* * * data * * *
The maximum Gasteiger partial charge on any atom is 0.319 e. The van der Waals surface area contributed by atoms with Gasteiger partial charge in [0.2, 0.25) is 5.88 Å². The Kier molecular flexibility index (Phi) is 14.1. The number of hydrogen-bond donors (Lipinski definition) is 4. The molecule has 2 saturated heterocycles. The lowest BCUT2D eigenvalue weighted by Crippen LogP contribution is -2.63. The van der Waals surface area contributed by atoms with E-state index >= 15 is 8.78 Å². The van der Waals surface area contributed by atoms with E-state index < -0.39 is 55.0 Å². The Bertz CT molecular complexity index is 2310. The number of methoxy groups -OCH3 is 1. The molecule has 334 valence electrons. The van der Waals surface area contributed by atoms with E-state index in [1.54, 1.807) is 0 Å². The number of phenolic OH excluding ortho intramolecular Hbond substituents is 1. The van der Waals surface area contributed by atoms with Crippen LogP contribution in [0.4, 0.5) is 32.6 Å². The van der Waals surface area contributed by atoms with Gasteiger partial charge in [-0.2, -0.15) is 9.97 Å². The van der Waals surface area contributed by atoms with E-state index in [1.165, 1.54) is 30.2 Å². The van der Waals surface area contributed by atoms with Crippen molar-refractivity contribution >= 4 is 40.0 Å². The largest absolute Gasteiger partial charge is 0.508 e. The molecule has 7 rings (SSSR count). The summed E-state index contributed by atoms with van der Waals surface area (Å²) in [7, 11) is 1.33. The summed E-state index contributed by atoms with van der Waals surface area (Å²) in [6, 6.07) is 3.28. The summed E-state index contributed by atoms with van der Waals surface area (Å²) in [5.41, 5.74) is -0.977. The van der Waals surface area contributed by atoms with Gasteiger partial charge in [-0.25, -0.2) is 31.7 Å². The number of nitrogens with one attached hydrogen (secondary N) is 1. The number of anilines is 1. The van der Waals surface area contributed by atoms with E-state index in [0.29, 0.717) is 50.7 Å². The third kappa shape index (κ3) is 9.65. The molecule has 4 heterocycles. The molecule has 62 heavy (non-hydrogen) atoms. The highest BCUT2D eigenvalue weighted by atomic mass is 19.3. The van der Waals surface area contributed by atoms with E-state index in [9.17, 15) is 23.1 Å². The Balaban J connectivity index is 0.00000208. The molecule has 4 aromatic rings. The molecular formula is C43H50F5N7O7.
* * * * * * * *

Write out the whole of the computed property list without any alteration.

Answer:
The maximum Gasteiger partial charge on any atom is 0.319 e. The van der Waals surface area contributed by atoms with Gasteiger partial charge in [0.2, 0.25) is 5.88 Å². The Kier molecular flexibility index (Phi) is 14.1. The number of hydrogen-bond donors (Lipinski definition) is 4. The molecule has 2 saturated heterocycles. The lowest BCUT2D eigenvalue weighted by Crippen LogP contribution is -2.63. The van der Waals surface area contributed by atoms with E-state index >= 15 is 8.78 Å². The van der Waals surface area contributed by atoms with E-state index < -0.39 is 55.0 Å². The Bertz CT molecular complexity index is 2310. The number of methoxy groups -OCH3 is 1. The molecule has 334 valence electrons. The van der Waals surface area contributed by atoms with E-state index in [1.54, 1.807) is 0 Å². The number of phenolic OH excluding ortho intramolecular Hbond substituents is 1. The van der Waals surface area contributed by atoms with Crippen LogP contribution in [0.4, 0.5) is 32.6 Å². The van der Waals surface area contributed by atoms with Gasteiger partial charge in [-0.2, -0.15) is 9.97 Å². The van der Waals surface area contributed by atoms with E-state index in [1.165, 1.54) is 30.2 Å². The van der Waals surface area contributed by atoms with Crippen molar-refractivity contribution >= 4 is 40.0 Å². The largest absolute Gasteiger partial charge is 0.508 e. The molecule has 7 rings (SSSR count). The summed E-state index contributed by atoms with van der Waals surface area (Å²) in [7, 11) is 1.33. The summed E-state index contributed by atoms with van der Waals surface area (Å²) in [6, 6.07) is 3.28. The summed E-state index contributed by atoms with van der Waals surface area (Å²) in [5.41, 5.74) is -0.977. The van der Waals surface area contributed by atoms with Gasteiger partial charge in [-0.25, -0.2) is 31.7 Å². The number of nitrogens with one attached hydrogen (secondary N) is 1. The number of anilines is 1. The van der Waals surface area contributed by atoms with E-state index in [0.29, 0.717) is 50.7 Å². The third kappa shape index (κ3) is 9.65. The molecule has 4 heterocycles. The molecule has 62 heavy (non-hydrogen) atoms. The highest BCUT2D eigenvalue weighted by atomic mass is 19.3. The van der Waals surface area contributed by atoms with E-state index in [9.17, 15) is 23.1 Å². The Balaban J connectivity index is 0.00000208. The molecule has 4 aromatic rings. The molecular formula is C43H50F5N7O7.